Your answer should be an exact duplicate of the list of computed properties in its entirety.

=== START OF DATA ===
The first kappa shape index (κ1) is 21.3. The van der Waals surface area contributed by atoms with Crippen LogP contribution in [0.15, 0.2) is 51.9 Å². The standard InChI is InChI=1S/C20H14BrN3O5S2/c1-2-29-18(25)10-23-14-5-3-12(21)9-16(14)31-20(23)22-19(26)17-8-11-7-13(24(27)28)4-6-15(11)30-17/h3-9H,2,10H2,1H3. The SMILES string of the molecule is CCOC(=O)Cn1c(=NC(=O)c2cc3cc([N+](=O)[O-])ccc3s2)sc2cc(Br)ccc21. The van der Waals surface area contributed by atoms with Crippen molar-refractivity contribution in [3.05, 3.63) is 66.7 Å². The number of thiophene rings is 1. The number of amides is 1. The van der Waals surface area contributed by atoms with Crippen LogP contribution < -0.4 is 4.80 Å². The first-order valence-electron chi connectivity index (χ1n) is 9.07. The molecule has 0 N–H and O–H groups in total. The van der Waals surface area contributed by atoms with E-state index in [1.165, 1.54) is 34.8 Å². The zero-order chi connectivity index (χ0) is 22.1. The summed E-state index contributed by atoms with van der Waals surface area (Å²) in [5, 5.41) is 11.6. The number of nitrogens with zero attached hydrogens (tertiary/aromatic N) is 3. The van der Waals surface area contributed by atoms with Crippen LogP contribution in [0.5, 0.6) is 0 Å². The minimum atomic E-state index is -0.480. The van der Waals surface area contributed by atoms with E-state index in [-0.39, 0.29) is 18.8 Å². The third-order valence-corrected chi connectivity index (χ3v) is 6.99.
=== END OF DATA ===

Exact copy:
The first kappa shape index (κ1) is 21.3. The van der Waals surface area contributed by atoms with Crippen LogP contribution in [0.15, 0.2) is 51.9 Å². The standard InChI is InChI=1S/C20H14BrN3O5S2/c1-2-29-18(25)10-23-14-5-3-12(21)9-16(14)31-20(23)22-19(26)17-8-11-7-13(24(27)28)4-6-15(11)30-17/h3-9H,2,10H2,1H3. The SMILES string of the molecule is CCOC(=O)Cn1c(=NC(=O)c2cc3cc([N+](=O)[O-])ccc3s2)sc2cc(Br)ccc21. The van der Waals surface area contributed by atoms with Crippen molar-refractivity contribution in [3.05, 3.63) is 66.7 Å². The number of thiophene rings is 1. The number of amides is 1. The van der Waals surface area contributed by atoms with Crippen LogP contribution < -0.4 is 4.80 Å². The first-order valence-electron chi connectivity index (χ1n) is 9.07. The molecule has 0 N–H and O–H groups in total. The van der Waals surface area contributed by atoms with E-state index in [1.165, 1.54) is 34.8 Å². The zero-order chi connectivity index (χ0) is 22.1. The summed E-state index contributed by atoms with van der Waals surface area (Å²) in [5, 5.41) is 11.6. The number of nitrogens with zero attached hydrogens (tertiary/aromatic N) is 3. The van der Waals surface area contributed by atoms with Crippen LogP contribution in [0.5, 0.6) is 0 Å². The minimum atomic E-state index is -0.480. The van der Waals surface area contributed by atoms with E-state index in [-0.39, 0.29) is 18.8 Å². The third-order valence-corrected chi connectivity index (χ3v) is 6.99.